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2017 UK General Election

This morning’s 2017 General Election results shows a damaged Theresa May with the usual predictable calls for her to resign but she’s no need to do this.  Look at the final results and do the maths.

The Conservatives (318 seats) may not have an overall majority (they needed 326+ to be unassailable) but even if Labour (262 seats), Scottish National Party (35 seats) and the Liberal Democrats (12 seats) all combine to vote against the Conservatives, they are short of a majority:  262 + 35 + 12 = 309, 10 short of a defeat vote.  The balance of power lies with the Democratic Unionist Party of Northern Ireland, leader Arlene Foster.  They have the 10 seats.  If the DUP members add their votes to the Conservatives, the total rises to 328, two votes above the magic number of 326.  If the DUP members add their votes to an unholy alliance of Labour, SNP and LibDems, the total rises to 319, one vote, just one, above the Conservatives’ 318.

So, here are the questions:

– How likely is it that Labour, the SNP and the LibDems would all conspire to vote against a Conservative government bill?  Answer: very unlikely but not improbable.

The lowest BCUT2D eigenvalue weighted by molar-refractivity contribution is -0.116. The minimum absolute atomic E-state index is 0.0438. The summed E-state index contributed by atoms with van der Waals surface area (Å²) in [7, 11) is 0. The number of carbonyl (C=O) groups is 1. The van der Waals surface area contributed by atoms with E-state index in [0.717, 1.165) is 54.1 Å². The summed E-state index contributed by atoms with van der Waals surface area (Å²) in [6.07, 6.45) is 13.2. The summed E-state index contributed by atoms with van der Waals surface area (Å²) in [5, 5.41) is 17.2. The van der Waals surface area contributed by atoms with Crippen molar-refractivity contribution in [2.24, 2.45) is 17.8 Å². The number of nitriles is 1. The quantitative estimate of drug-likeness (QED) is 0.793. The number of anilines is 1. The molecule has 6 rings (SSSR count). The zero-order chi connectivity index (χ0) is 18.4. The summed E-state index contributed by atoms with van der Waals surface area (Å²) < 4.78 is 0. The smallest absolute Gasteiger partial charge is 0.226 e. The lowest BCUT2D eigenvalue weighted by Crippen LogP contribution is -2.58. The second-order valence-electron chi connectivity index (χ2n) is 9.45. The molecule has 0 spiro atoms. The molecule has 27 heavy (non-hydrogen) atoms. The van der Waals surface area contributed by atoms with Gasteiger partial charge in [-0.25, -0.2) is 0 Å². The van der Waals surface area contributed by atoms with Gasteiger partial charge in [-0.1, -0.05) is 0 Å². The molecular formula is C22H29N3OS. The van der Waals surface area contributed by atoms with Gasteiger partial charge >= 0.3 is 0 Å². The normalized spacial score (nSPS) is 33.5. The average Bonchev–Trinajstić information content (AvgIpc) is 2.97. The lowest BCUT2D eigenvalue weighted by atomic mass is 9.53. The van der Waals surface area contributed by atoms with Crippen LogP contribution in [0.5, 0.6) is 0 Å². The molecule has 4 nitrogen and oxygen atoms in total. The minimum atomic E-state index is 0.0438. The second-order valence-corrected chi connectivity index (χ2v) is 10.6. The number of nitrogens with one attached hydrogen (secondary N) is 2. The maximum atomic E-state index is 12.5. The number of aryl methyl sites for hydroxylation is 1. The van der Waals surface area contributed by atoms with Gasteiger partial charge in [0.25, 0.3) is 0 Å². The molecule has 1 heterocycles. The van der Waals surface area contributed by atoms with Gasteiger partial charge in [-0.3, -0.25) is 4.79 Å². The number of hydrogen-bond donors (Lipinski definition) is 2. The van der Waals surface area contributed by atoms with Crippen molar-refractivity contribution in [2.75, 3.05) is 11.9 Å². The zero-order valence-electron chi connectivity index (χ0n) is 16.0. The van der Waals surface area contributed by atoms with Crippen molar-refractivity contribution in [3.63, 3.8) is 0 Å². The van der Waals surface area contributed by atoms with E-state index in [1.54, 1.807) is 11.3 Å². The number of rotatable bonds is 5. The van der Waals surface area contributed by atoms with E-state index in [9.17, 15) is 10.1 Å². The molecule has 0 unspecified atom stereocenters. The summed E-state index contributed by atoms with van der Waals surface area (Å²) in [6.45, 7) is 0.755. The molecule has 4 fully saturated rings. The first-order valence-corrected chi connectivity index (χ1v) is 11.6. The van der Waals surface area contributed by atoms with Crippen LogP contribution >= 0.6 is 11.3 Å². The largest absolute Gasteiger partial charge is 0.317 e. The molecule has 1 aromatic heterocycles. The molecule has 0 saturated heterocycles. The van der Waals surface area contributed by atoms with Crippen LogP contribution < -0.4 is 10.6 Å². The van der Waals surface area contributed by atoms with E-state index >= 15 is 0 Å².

– How likely is it that the DUP would then throw its votes into such an alliance?  Hmm…

Suddenly, the DUP is thrust into the limelight and Arlene Foster’s policy statements will now come under intense scrutiny as politicians, pundits and soothsayers alike ponder on how she and her party will respond to certain key issues.  For me, the issue that may cause a major rift between Foster and May is the soft/hard border between Northern Ireland and the Republic of Ireland.  At the moment, the border between these two countries is soft—no border checkpoints or other controls—and the DUP members want to keep it that way post-Brexit.  Northern Ireland benefits enormously from the free flow of goods, services and capital coming from the Republic of Ireland and creating a hard border across a 499 km (310 miles) stretch of land with more than 200 public road crossings is a formidable task (but not as big as Trump’s US-Mexican border construction).  But, I would imagine that EU Chief Negotiator Michel Barnier and his band of Brexit mediators in Brussels will now be rubbing their hands with glee at Theresa May’s predicament.  How can she comply with a Brussels demand for a hard border when she may have to rely on the DUP’s support in a critical Brexit vote?

I would not want to be in Theresa May’s shoes this morning but I do have a solution to the hard border problem: release Northern Ireland from its membership of the UK and allow the province to reunify with the Republic of Ireland. After all, 56% of the voters in Northern Ireland voted to remain in the EU in last year’s Referendum. This solution removes the 10 votes from Parliament (actually, it removes all 18 Northern Ireland parliamentary seats) and gets Barnier off May’s back.

Now, there’s an idea.